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General Mills: Nourishing Lives Through Learning
General Mills, Chief Learning Officer magazine’s No. 1 ranked LearningElite company for 2012, has a consistent record of developing employees with learning that is business-focused, measured and career-oriented.
Global food company General Mills’ mission is to make customers’ lives healthier and easier by providing foods that contribute to a healthy heart and offering low-calorie or portion-controlled options to help people manage their weight. It aims to offer convenient meals that can be made in minutes and provide nourishment on the run.
CEO Kendall J. Powell has said he strives to nourish every person around the world through these strategies, and he doesn’t stop with consumers. To grow great brands means the company has to grow great people. To attract, retain and develop world-class talent, General Mills consistently allocates resources to create a sustainable learning and development organization, making it Chief Learning Officer magazine’s No. 1 ranked LearningElite company for 2012.
At General Mills, senior leadership support comes not only in the form of financial backing, but through active commitment. Starting with the CEO, leaders act as faculty for the General Mills Institute, the company’s learning organization, and for learning offerings in the company’s different functions. This support makes the program special, said Kathy Carlson, director of supply chain learning and development at General Mills.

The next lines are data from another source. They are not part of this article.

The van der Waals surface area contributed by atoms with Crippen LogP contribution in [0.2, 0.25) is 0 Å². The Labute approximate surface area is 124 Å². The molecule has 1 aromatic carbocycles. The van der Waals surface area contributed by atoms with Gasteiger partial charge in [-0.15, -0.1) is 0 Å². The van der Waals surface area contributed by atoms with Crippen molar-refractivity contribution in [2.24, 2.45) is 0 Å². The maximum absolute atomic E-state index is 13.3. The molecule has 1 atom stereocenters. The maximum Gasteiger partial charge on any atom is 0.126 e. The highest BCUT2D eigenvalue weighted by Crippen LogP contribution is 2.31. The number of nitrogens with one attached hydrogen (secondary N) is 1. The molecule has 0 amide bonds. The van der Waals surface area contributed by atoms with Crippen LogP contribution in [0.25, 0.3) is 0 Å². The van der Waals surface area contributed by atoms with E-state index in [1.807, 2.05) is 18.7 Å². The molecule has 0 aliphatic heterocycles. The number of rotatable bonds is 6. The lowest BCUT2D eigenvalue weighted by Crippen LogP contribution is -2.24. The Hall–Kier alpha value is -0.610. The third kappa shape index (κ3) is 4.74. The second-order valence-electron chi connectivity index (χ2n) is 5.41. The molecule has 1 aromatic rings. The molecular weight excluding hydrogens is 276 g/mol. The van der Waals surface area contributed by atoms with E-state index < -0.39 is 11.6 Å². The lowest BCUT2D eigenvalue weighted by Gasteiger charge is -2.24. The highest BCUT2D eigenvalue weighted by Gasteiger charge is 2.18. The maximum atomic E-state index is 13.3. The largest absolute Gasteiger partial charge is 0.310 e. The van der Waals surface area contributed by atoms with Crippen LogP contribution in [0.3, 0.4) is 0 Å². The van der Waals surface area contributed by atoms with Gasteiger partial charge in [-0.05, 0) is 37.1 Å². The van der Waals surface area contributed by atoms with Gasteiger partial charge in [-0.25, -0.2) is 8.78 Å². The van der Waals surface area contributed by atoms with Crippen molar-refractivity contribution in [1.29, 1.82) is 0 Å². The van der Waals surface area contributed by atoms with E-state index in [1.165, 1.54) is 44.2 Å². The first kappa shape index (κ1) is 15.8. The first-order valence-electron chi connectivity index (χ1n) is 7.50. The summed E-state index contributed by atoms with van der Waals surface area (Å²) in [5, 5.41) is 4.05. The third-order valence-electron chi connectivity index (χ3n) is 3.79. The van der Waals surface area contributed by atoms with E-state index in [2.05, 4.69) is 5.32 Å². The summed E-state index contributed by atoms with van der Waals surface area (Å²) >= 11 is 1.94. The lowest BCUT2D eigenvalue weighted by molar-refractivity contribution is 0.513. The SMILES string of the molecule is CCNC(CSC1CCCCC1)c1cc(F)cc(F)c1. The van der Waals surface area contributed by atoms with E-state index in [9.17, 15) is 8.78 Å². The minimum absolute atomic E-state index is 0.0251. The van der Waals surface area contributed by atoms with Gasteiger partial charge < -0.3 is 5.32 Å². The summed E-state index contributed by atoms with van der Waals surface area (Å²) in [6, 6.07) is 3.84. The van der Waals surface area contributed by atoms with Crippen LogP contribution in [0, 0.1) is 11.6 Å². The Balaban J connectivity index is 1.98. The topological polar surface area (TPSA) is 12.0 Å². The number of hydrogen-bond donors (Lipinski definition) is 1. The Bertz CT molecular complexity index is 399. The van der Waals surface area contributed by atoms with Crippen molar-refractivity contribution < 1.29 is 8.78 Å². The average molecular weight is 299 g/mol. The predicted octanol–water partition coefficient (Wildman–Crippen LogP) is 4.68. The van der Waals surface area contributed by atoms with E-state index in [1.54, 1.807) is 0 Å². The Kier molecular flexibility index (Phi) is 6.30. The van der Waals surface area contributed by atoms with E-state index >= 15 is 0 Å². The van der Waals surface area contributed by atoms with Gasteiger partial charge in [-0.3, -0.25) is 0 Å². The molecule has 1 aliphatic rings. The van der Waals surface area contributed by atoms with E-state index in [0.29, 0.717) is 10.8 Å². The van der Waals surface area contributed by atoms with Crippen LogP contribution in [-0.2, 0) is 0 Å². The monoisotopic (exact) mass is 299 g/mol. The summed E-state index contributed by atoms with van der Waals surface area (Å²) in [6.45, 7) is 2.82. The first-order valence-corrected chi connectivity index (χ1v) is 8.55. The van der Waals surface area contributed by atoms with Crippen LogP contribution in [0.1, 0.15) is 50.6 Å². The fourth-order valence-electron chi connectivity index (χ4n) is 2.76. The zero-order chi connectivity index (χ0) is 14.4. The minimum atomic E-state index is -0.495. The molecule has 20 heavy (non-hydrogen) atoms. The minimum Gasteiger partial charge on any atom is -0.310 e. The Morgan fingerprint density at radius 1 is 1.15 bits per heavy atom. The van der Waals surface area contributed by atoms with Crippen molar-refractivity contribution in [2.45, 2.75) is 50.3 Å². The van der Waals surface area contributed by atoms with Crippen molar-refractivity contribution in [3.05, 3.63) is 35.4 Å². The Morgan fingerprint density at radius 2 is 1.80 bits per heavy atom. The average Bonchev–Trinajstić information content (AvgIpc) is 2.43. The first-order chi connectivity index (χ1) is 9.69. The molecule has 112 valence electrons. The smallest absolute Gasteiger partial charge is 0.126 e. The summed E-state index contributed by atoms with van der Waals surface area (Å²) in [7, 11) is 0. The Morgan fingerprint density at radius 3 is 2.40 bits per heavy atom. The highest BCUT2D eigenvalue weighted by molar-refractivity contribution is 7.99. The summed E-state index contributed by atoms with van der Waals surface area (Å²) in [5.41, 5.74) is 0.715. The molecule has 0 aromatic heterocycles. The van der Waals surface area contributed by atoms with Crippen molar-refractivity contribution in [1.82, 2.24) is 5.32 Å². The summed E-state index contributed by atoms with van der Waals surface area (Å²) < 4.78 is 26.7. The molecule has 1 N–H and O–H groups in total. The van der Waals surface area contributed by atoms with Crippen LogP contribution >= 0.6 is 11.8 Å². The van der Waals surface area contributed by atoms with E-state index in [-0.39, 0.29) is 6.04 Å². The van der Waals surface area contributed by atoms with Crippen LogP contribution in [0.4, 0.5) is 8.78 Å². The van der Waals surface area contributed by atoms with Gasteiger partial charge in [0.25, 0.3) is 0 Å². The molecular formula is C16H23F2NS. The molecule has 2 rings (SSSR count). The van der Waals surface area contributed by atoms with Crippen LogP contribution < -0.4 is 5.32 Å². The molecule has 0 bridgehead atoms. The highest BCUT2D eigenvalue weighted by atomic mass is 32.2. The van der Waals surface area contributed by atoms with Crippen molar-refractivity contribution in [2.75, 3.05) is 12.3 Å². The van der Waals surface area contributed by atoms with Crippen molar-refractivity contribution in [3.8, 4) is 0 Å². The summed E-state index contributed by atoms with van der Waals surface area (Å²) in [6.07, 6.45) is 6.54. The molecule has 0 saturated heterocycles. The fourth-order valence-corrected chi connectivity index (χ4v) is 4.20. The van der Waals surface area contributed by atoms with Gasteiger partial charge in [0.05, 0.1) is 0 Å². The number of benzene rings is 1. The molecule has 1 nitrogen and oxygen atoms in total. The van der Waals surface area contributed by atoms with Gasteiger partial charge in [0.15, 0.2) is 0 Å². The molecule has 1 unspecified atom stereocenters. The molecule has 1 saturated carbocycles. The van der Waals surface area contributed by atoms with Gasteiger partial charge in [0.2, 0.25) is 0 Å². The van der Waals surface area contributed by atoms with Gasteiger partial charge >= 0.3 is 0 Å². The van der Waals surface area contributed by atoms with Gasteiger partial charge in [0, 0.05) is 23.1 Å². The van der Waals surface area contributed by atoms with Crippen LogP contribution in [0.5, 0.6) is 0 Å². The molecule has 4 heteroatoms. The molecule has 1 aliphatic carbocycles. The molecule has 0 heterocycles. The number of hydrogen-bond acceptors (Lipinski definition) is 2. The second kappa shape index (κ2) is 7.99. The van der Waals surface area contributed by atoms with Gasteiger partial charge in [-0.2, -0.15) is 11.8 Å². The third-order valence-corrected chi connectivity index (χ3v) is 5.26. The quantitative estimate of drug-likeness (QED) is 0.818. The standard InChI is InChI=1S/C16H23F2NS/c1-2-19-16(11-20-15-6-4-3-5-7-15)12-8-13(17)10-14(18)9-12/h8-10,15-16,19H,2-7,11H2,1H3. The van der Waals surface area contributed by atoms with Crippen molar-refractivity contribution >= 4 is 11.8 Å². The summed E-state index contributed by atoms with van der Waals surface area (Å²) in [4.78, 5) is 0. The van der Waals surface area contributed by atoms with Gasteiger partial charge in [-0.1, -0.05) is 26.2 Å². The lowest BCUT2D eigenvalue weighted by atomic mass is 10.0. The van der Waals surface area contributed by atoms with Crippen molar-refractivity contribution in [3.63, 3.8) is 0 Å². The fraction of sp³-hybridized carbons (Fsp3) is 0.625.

“It is recognized that learning goes on beyond the classroom, so the investment is broader than the training budget,” Carlson said. “Our leaders are keenly aware of their pipeline of employees, and the learning and development leaders work to create the right opportunities and developmental offerings to effectively and efficiently develop our employees.”
The General Mills Institute has established schools for a range of learning initiatives that provide education to employees, suppliers, partners and customers. The schools include the North America Supplier School, Asia Supplier School, Broker School and AIB Training for External Supply Chain.
For example, in October the General Mills North America Supplier School held a learning event for raw material suppliers. The theme was “Protect-Educate-Partner,” and General Mills food safety subject-matter experts presented timely information on food safety topics. This knowledge-based, interactive course was developed to improve suppliers’ competencies regarding food safety, sanitation and quality management. The learning team utilized the General Mills campus and facilities to show how to gain differential advantage from its ingredient supply chain. The gathering had more than 350 attendees and has been established as an ongoing, globally branded event.
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